The United States has paused some cooperation with Guatemala over the removal of an anti-graft fighter.

Following the removal of the head of an anti-corruption prosecution unit last week, the US announced on Tuesday that it would suspend some cooperation with Guatemala’s criminal prosecutor.

On Tuesday, US State Department spokeswoman Jalina Porter told reporters that the change affects “programmatic cooperation with the Public Ministry,” which is in charge of criminal prosecution.


Juan Francisco Sandoval, the head of Guatemala’s Special Prosecutor’s Office Against Impunity, was fired by Attorney General Maria Porras (FECI). The office was established to deal with investigations spearheaded by the United Nations-backed International Commission Against Impunity in Guatemala (CICIG), but it was removed from the country in 2019.

The US was an outspoken supporter of Sandoval’s work, which included investigating and litigating cases against former Guatemalan officials, presidents, and business leaders. In February, the State Department named him a “anti-corruption champion.”


The July 23 decision to remove Sandoval “fits a pattern of behavior that indicates a lack of commitment to the rule of law and independent judicial and prosecutorial processes,” Porter said on Tuesday.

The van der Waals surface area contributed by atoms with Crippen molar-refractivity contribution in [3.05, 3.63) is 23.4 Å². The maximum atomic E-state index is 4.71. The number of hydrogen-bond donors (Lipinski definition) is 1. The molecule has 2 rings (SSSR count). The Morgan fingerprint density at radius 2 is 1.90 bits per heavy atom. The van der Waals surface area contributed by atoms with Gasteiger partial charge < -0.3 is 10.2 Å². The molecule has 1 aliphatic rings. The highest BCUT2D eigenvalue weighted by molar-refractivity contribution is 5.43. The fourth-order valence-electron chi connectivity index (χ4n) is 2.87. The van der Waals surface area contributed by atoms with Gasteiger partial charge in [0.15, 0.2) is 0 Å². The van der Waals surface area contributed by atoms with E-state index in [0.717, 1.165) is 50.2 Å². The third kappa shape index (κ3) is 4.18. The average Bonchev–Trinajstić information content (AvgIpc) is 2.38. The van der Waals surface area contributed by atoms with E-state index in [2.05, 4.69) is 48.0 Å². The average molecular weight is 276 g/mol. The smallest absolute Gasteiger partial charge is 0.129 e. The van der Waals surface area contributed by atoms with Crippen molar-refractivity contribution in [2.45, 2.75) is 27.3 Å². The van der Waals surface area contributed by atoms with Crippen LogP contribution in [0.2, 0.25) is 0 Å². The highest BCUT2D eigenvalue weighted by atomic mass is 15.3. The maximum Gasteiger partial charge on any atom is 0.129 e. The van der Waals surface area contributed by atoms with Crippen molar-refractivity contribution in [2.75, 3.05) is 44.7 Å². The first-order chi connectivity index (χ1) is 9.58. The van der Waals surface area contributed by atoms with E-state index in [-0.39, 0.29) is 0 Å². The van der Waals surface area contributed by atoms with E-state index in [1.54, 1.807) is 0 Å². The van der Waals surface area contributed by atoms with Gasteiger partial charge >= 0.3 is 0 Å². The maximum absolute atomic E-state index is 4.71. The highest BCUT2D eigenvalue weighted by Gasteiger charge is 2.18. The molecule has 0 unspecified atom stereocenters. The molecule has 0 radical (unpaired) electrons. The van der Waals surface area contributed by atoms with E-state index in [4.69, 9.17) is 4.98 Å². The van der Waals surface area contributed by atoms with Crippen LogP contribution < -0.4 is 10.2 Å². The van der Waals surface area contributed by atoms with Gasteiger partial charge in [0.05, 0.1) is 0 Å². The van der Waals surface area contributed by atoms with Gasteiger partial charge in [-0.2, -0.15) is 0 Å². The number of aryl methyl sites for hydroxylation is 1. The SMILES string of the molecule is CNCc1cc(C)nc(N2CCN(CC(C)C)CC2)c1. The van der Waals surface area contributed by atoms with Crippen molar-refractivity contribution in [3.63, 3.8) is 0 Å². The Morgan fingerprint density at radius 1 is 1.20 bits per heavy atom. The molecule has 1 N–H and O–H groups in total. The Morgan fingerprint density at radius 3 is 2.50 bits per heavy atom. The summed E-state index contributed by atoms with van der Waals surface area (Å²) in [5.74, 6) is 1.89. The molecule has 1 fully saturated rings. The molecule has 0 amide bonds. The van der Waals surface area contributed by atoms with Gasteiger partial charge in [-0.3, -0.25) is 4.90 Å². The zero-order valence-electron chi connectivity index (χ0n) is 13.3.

“As a result, we have lost confidence in the Attorney General and her intention to cooperate with the U.S. government and fight corruption in good faith,” Porter said.

Guatemalan Public Ministry spokesperson Juan Luis Pantaleón said the ministry had learnt about the U.S. suspension in cooperation on social media and had not been notified, but that it would “respect U.S. decisions.”

The U.S. Agency for International Development (USAID) and the U.S. International Narcotics and Law Enforcement Affairs (INL) agency aided the ministry, including offering technical help for prosecutors and donating equipment, Pantaleón said. In the ministry offices, printers carry USAID stickers.

The United States has sought to help Central American countries fight impunity for high-level law breakers.

In recent months, Washington has revoked the U.S. visas of two senior judges in Guatemala on graft suspicions and criticized lawmakers’ refusal to swear in a corruption-fighting judge.

“We are watching closely for any additional actions that would undermine the rule of law or judicial independence in Guatemala,” Porter warned.

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